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All candidates for Houston Independent School District school board District I seat complete Ballotpedia’s Candidate Connection survey

All three candidates running for the District I seat on the Houston Independent School District board of education have completed Ballotpedia’s Candidate Connection survey. The survey asks candidates questions aimed to help voters learn why candidates are running and what they hope to achieve in office.

Three candidates—incumbent Elizabeth Santos, Matias Kopinsky, and Janette Garza Lindner—are running in the Nov. 2 nonpartisan general election for the District I seat. Five seats on the board are up for election this year: Districts I, V, VI, VII, and IX.  

Excerpts from candidates’ responses to the question, “What areas of public policy are you personally passionate about?” are listed below: 

  1. Elizabeth Santos: “I am passionate about demanding that all students have the opportunity to enrich their lives through public education. Our district–like many throughout the state–has structural barriers in its policy that prevent the stable development of arts programs in schools.” 
  2. Matias Kopinsky: “While the current HISD trustees have been responsible for a $2 billion budget, only half of that money has ever seen the classroom. The board continuously votes to decrease the percentage of money that is spent on its most valuable assets: its teachers. Educators are what make up the backbone of the district and should be compensated properly.”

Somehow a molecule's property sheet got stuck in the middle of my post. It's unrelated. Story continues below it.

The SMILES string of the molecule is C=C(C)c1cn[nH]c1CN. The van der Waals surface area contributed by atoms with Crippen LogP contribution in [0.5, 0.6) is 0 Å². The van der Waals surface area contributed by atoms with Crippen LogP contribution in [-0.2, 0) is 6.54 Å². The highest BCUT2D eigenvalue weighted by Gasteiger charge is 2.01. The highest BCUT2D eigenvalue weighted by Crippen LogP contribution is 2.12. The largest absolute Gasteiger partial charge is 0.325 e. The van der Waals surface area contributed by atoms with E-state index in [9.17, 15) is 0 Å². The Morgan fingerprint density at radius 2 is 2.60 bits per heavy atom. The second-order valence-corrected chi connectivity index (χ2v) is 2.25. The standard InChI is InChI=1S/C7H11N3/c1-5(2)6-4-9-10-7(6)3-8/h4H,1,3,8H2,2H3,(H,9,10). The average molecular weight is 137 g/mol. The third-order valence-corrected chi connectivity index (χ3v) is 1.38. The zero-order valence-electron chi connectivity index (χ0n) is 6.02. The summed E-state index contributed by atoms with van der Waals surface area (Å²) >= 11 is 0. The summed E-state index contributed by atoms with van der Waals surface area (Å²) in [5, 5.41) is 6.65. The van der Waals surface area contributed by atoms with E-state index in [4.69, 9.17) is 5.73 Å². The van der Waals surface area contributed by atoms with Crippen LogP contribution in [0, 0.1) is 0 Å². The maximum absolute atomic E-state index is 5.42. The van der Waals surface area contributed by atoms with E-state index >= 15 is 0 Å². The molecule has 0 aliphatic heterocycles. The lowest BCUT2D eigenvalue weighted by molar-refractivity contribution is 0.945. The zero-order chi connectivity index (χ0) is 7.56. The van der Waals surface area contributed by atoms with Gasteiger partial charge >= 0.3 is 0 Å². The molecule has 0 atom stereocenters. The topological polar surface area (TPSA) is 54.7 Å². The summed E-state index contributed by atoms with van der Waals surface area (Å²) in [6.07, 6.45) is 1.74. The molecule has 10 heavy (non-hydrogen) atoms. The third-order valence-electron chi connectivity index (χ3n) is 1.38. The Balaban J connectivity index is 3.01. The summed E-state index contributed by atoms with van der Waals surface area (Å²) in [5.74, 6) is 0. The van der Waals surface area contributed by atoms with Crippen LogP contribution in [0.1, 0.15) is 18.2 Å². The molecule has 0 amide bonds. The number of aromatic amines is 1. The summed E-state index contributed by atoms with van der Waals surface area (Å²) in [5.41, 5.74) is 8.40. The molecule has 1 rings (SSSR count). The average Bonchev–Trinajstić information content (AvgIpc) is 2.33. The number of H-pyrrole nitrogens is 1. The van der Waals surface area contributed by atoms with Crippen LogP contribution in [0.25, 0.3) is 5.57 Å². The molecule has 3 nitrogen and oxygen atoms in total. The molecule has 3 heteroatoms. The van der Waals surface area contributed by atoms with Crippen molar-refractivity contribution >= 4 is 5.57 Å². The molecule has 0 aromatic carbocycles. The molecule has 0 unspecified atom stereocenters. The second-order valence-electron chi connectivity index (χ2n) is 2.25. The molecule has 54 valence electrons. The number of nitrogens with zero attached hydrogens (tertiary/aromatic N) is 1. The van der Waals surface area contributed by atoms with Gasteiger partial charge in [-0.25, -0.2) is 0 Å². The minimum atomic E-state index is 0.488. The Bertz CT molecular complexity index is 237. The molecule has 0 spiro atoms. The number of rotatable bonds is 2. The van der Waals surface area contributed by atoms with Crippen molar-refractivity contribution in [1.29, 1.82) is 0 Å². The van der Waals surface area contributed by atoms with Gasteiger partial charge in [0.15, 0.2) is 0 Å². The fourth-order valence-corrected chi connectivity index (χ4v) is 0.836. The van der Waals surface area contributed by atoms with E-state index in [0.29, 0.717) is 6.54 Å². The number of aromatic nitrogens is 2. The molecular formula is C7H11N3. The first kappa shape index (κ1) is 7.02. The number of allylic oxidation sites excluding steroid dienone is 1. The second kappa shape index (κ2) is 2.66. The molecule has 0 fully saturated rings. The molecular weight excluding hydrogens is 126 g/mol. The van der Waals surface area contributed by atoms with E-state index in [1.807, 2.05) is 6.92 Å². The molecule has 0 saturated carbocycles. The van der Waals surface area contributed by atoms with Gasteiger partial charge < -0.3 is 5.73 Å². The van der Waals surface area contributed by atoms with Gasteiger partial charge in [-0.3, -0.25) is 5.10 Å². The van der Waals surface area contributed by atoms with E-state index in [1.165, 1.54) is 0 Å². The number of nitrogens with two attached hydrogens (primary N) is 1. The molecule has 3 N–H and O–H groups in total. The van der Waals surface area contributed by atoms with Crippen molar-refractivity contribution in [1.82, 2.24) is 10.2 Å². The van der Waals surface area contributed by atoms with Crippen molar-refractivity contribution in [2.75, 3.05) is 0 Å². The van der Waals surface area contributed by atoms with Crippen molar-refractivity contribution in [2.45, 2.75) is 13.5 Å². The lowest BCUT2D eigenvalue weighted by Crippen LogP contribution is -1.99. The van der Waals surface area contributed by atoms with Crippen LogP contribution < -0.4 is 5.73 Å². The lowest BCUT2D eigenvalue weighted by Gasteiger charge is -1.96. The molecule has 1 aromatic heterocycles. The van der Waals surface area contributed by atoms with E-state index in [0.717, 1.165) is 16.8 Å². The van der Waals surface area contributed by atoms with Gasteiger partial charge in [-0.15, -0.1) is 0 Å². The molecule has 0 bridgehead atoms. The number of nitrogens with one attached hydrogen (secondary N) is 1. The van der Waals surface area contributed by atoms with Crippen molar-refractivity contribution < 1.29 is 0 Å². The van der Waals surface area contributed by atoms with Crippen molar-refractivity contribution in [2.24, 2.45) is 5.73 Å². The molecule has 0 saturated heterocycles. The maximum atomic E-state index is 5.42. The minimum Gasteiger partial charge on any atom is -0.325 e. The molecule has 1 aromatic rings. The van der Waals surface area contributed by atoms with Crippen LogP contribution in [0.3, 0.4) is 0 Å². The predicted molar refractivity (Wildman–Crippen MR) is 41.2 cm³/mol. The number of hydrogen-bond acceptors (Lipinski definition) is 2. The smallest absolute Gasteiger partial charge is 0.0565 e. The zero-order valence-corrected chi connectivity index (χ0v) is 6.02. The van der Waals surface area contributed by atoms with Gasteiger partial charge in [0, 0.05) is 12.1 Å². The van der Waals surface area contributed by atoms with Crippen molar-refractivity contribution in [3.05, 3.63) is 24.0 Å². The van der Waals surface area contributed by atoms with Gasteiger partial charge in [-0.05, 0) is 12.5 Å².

3. Janette Garza Lindner: “In addition to education, a few other policy areas I am passionate about include health care, especially removing the stigma from mental and emotional health services; agriculture and food policy, including improvements to ensure the nutritional value of our food supply is improved and regenerative practices are more widely used; and our country’s energy policy, especially innovation in generation, transmission and storage to meet our country’s needs for the next 100 years”